Another brief despatch as our mega-haul holiday draws to a close. I'm
writing from the heavenly refuge of Zakynthos, in the Ionian Sea (look
it up, or better still, visit). What a blissful place to wind up our
trip ... and megakudos to our marvellous host Bobbi Marchini.

Just wanted to mention that we did in fact get to do a bit of a jaunt
through the West Country during our final week in the UK. We passed
through Swindon (no, I didn't go and knock on anyone's door) and most
rewarding of all, got to clamber up the BIG hill and have a geek at
the Uffington Horse and the very impressive Uffington Castle. What a
view from the top!! Awesome.

I only wish I'd brought that hot-air balloon I was planning to pack,
since it is evidently the only way one can get a decent view of the
horse ... but one can hardly complain about anything else. 'Twas a big

I must also offer abject apologies to Mike Versaci and Dom Lawson for
stuffing up our planned meeting in London ... mea culpa -- it's what
the neuroscientists call a "cueing error" -- Mike said 'meet at Burger
King', I thought he said 'McDonalds' and so I spent 45 minutes
standing in the wrong place. Time to whip out that deed poll and
change my name back to "mud".

Nevertheless I managed to redeem myself sufficiently to meet Mike the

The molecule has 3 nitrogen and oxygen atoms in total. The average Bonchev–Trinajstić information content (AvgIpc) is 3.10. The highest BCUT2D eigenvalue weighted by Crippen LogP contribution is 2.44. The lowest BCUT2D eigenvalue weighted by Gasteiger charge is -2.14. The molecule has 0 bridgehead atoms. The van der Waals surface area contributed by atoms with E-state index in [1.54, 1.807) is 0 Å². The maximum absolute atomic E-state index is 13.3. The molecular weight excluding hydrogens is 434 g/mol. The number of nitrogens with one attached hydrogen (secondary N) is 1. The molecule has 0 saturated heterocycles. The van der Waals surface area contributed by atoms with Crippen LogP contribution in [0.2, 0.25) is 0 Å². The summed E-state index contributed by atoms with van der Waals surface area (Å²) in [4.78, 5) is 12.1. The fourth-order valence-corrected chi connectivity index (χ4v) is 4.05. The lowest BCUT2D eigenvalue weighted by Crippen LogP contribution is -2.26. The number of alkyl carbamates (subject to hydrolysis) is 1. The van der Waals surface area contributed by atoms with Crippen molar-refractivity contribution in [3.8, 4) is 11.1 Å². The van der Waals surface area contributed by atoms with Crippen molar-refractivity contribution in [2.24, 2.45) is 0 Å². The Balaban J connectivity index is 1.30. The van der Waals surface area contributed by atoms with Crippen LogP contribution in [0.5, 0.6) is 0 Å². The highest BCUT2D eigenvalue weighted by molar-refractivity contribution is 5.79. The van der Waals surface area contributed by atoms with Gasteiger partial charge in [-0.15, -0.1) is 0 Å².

next day and what a gent he is. Another real highlight of the
trip. Thanks Mike!

On a very tenuous Swindon-related note, I also had the chance to
indulge my Isambard Kingdom Brunel obsession, visiting the Thames
Tunnel, the Clifton Suspension Bridge in Bristol (you MUST go there -
'spectacular' is barely sufficient) and passing by the equally
impressive Saltash Bridge. What a nerd. I am wearing my IKB t-shirt
right now. (Anoraks ahoy!).

It's been a great trip and all the better for meeting so many
Chalkfriends, which are memories I'll treasure. I think I can't wait
to hear the results of the Washington jam, although the prospect of
hearing my own voice on tape for the first time is kinda scary.

Hope all is well with all. I look forward to getting hold of "Wish
List" real soon. Dukes Redux? Exxxxxcellent! (Who is that firebrand,




Date: Sat, 25 Oct 2003 14:47:21 -0700
From: "WAYNE KLEIN" <>
Subject: Fuzzy Wasn't very fuzzy was he?
Message-ID: <>


Now that I've caught up on bills I actually had a chance to purchase
Fuzzy Warbles 3 & 4 (I had only heard a friend's copies until now). First
impressions---I like 3 better than 4 although the inclusion of the James
and the Giant Peach track, Blue Beret (not a favorite but a good song
nonetheless) and The Art Song almost make it as strong a contender.

So now with the inclusion of the many Nonsuch tracks here I almost have a
complete demo album for that album (I've combined them with
Gribouillage).  Now my question (and maybe those of you on a first name
basis with Colin can answer this) is why the Bungalow demo wasn't
included on the Coat boxed set?

Any chance that Colin might slap together a two disc demos album and
release it on Andy's label (now that would be interesting--Colin signed
to Andy's label!). I'm not always a huge fan of demos (depends on the
sound quality, how it compares to the final version, differences, etc.)
but I believe that Colin probably could scrape together at least a single
disc compilation of his stuff.

Took a listen to the remastered edition of Punch the Clock and, yes, it's
still one of EC's weakest efforts. The songs just don't hold up as well